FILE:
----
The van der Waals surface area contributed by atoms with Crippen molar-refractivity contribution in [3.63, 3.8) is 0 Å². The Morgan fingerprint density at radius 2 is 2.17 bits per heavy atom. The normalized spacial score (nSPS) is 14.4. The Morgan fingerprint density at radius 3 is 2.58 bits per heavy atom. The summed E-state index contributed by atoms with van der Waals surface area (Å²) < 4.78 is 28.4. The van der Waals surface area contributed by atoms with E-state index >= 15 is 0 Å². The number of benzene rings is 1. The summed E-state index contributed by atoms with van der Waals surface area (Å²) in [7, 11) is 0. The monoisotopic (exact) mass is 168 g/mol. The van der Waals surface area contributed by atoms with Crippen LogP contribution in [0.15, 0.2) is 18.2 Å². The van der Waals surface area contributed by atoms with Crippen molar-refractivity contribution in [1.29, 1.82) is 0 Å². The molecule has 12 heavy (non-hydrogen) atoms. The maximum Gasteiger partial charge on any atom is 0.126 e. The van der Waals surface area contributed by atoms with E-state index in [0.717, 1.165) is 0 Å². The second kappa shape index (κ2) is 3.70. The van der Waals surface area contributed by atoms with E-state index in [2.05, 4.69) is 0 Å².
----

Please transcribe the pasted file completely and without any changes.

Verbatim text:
The van der Waals surface area contributed by atoms with Crippen molar-refractivity contribution in [3.63, 3.8) is 0 Å². The Morgan fingerprint density at radius 2 is 2.17 bits per heavy atom. The normalized spacial score (nSPS) is 14.4. The Morgan fingerprint density at radius 3 is 2.58 bits per heavy atom. The summed E-state index contributed by atoms with van der Waals surface area (Å²) < 4.78 is 28.4. The van der Waals surface area contributed by atoms with E-state index >= 15 is 0 Å². The number of benzene rings is 1. The summed E-state index contributed by atoms with van der Waals surface area (Å²) in [7, 11) is 0. The monoisotopic (exact) mass is 168 g/mol. The van der Waals surface area contributed by atoms with Crippen LogP contribution in [0.15, 0.2) is 18.2 Å². The van der Waals surface area contributed by atoms with Crippen molar-refractivity contribution in [1.29, 1.82) is 0 Å². The molecule has 12 heavy (non-hydrogen) atoms. The maximum Gasteiger partial charge on any atom is 0.126 e. The van der Waals surface area contributed by atoms with E-state index in [0.717, 1.165) is 0 Å². The second kappa shape index (κ2) is 3.70. The van der Waals surface area contributed by atoms with E-state index in [2.05, 4.69) is 0 Å².